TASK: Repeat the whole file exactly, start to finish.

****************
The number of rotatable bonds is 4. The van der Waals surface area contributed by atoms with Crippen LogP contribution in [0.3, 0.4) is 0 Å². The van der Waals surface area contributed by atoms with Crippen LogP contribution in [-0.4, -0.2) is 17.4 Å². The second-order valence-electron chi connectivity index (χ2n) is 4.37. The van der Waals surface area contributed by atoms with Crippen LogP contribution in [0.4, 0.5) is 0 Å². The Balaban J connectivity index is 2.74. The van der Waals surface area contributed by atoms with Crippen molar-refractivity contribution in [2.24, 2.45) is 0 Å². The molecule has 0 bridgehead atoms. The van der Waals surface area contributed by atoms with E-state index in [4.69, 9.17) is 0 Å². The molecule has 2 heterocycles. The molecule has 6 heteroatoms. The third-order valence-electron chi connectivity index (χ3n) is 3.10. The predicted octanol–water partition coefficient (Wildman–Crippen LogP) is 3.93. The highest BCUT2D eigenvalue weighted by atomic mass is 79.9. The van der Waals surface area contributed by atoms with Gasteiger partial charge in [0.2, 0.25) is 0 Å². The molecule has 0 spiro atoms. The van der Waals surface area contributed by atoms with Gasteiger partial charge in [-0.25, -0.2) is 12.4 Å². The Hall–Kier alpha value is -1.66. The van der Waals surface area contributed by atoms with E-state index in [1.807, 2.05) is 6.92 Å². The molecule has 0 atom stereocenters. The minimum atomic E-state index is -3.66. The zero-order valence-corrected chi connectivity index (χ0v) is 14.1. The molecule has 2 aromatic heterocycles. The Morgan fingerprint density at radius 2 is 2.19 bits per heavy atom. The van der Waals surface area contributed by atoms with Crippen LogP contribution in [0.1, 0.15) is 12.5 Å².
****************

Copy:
The number of rotatable bonds is 4. The van der Waals surface area contributed by atoms with Crippen LogP contribution in [0.3, 0.4) is 0 Å². The van der Waals surface area contributed by atoms with Crippen LogP contribution in [-0.4, -0.2) is 17.4 Å². The second-order valence-electron chi connectivity index (χ2n) is 4.37. The van der Waals surface area contributed by atoms with Crippen LogP contribution in [0.4, 0.5) is 0 Å². The Balaban J connectivity index is 2.74. The van der Waals surface area contributed by atoms with Crippen molar-refractivity contribution in [2.24, 2.45) is 0 Å². The molecule has 0 bridgehead atoms. The van der Waals surface area contributed by atoms with E-state index in [4.69, 9.17) is 0 Å². The molecule has 2 heterocycles. The molecule has 6 heteroatoms. The third-order valence-electron chi connectivity index (χ3n) is 3.10. The predicted octanol–water partition coefficient (Wildman–Crippen LogP) is 3.93. The highest BCUT2D eigenvalue weighted by atomic mass is 79.9. The van der Waals surface area contributed by atoms with Gasteiger partial charge in [0.2, 0.25) is 0 Å². The molecule has 0 spiro atoms. The van der Waals surface area contributed by atoms with Gasteiger partial charge in [-0.25, -0.2) is 12.4 Å². The Hall–Kier alpha value is -1.66. The van der Waals surface area contributed by atoms with E-state index in [1.807, 2.05) is 6.92 Å². The molecule has 0 atom stereocenters. The minimum atomic E-state index is -3.66. The zero-order valence-corrected chi connectivity index (χ0v) is 14.1. The molecule has 2 aromatic heterocycles. The Morgan fingerprint density at radius 2 is 2.19 bits per heavy atom. The van der Waals surface area contributed by atoms with Crippen LogP contribution in [0.1, 0.15) is 12.5 Å².